|Hitler touring the Degenerate Art Exhibition, July 16, 1937|
In his beautifully curated show, Dr. Olaf Peters uses the 1937 exhibition “Entartete Kunst,” or “degenerate art,” and, compares it to works shown in the “Great German Art Exhibition.” The painstaking process of requesting works for loan was years in the making. The paintings, sculptures, drawings, posters, and photographs inform the viewer of the persecution and exploitation of modern artists under the rising power of Hitler and the National Socialists.
|Adolf Ziegler, The Four Elements, 1937|
|Max Beckmann, Departure, 1932-35|
|Lasar Segall, Eternal Wanderers, 1919|
|Paul Klee, The Angler, 1921|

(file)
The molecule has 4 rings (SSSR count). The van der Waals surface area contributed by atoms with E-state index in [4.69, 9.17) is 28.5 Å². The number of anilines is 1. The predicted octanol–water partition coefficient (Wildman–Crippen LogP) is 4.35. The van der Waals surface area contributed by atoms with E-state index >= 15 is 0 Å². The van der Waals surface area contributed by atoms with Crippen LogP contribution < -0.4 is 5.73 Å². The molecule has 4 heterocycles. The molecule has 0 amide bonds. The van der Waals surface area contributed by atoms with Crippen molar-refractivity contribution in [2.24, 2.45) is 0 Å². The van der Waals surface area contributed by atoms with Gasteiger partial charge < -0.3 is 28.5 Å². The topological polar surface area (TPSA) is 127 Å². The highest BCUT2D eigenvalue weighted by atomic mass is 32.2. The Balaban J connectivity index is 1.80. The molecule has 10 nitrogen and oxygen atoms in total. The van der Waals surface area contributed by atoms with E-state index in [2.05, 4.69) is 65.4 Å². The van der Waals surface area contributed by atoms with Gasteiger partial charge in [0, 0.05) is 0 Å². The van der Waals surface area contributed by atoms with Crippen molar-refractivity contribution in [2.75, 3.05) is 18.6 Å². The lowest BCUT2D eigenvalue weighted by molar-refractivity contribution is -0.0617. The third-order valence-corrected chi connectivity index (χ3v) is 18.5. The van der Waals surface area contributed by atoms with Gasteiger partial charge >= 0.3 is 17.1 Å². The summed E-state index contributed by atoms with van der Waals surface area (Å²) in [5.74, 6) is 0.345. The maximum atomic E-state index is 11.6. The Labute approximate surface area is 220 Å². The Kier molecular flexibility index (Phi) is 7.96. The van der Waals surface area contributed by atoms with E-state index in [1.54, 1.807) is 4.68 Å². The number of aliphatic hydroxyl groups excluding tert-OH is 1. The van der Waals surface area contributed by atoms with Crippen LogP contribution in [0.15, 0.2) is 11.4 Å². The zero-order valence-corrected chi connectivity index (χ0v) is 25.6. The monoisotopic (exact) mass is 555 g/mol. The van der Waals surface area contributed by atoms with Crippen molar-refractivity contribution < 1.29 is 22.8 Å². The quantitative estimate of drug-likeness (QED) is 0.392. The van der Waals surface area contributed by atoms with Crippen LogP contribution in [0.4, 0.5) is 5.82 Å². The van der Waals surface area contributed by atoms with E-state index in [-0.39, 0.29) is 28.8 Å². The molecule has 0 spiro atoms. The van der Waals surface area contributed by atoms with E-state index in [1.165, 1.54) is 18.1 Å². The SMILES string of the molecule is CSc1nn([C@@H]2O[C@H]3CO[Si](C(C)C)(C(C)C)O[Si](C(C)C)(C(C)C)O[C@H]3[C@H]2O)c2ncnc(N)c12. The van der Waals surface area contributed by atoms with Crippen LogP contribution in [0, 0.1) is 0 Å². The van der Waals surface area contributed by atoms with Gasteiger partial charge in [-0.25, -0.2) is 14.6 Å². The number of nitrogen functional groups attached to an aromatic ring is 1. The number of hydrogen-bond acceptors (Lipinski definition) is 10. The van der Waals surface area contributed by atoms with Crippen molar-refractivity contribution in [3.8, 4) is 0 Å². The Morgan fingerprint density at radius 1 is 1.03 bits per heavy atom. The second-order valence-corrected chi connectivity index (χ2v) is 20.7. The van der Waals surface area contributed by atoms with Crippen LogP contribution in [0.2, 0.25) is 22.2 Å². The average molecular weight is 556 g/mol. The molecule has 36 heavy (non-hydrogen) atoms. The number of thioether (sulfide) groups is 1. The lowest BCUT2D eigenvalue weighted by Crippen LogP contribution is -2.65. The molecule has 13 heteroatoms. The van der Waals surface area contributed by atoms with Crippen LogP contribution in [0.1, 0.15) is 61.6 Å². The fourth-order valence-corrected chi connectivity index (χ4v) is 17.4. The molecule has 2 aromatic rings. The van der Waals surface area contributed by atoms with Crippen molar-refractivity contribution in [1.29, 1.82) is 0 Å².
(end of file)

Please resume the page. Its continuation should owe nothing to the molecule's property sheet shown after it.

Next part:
I cannot fully compare the socio-political turbulence of Germany in the years leading up to World War II to that of countries policing artists of today. There are similarities, however, I didn’t live in Germany practicing modern art in 1937 and I don’t live in China working under a police state like Ai Weiwei. The importance and educational merit of a show like “Degenerate Art: The Attack on Modern Art in Nazi Germany, 1937” reminds us of the monstrosities of the past, the iconoclasts we read about in texts, those that have left a lasting impression on art history, their lives not easy, yet they continued to work in a style they believed in. Pussy Riot keeps pushing Putin’s buttons, but does so to show the world what’s really going on under his ruling. Even in the most liberal of states, freedom of expression is questioned, but those who push the limits find themselves with articles written about them circulating the Internet, which, in turn, goes into text, which thus becomes art that is endured. In the words of Pussy Riot to Ai Weiwei: “I don’t see myself as a dissident artist, I see them as a dissident government.”